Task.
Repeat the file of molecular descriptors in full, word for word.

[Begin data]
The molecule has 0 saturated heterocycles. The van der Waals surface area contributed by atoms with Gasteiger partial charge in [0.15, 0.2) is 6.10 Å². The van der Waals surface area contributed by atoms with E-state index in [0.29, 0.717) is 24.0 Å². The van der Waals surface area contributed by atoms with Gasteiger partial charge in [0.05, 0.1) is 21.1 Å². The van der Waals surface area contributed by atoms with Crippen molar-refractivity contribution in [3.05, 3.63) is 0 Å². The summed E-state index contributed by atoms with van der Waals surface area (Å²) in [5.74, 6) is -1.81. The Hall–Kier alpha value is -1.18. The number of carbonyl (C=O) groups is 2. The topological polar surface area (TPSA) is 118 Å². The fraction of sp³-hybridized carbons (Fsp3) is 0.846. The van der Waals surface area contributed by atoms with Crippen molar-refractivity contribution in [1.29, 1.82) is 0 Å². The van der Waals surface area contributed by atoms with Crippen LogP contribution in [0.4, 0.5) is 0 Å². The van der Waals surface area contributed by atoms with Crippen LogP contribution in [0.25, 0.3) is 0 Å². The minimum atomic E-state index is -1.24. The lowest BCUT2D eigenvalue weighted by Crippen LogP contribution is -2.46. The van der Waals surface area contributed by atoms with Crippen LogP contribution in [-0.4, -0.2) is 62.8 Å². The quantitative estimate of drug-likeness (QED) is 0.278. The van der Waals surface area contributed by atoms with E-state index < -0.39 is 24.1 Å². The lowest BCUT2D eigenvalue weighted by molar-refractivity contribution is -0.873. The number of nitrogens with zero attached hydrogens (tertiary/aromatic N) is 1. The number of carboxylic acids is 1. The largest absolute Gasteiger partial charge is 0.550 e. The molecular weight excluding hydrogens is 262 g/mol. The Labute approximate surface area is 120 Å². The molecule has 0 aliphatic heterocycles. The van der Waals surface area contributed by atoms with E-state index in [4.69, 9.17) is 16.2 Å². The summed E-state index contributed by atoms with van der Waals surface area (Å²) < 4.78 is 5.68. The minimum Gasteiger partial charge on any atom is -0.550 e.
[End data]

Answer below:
The molecule has 0 saturated heterocycles. The van der Waals surface area contributed by atoms with Gasteiger partial charge in [0.15, 0.2) is 6.10 Å². The van der Waals surface area contributed by atoms with E-state index in [0.29, 0.717) is 24.0 Å². The van der Waals surface area contributed by atoms with Gasteiger partial charge in [0.05, 0.1) is 21.1 Å². The van der Waals surface area contributed by atoms with Crippen molar-refractivity contribution in [3.05, 3.63) is 0 Å². The summed E-state index contributed by atoms with van der Waals surface area (Å²) in [5.74, 6) is -1.81. The Hall–Kier alpha value is -1.18. The number of carbonyl (C=O) groups is 2. The topological polar surface area (TPSA) is 118 Å². The fraction of sp³-hybridized carbons (Fsp3) is 0.846. The van der Waals surface area contributed by atoms with Crippen molar-refractivity contribution in [1.29, 1.82) is 0 Å². The van der Waals surface area contributed by atoms with Crippen LogP contribution in [0.4, 0.5) is 0 Å². The van der Waals surface area contributed by atoms with Crippen LogP contribution in [0.25, 0.3) is 0 Å². The minimum atomic E-state index is -1.24. The lowest BCUT2D eigenvalue weighted by Crippen LogP contribution is -2.46. The van der Waals surface area contributed by atoms with Crippen LogP contribution in [-0.4, -0.2) is 62.8 Å². The quantitative estimate of drug-likeness (QED) is 0.278. The van der Waals surface area contributed by atoms with E-state index < -0.39 is 24.1 Å². The lowest BCUT2D eigenvalue weighted by molar-refractivity contribution is -0.873. The number of nitrogens with zero attached hydrogens (tertiary/aromatic N) is 1. The number of carboxylic acids is 1. The largest absolute Gasteiger partial charge is 0.550 e. The molecular weight excluding hydrogens is 262 g/mol. The Labute approximate surface area is 120 Å². The molecule has 0 aliphatic heterocycles. The van der Waals surface area contributed by atoms with E-state index in [4.69, 9.17) is 16.2 Å². The summed E-state index contributed by atoms with van der Waals surface area (Å²) < 4.78 is 5.68. The minimum Gasteiger partial charge on any atom is -0.550 e.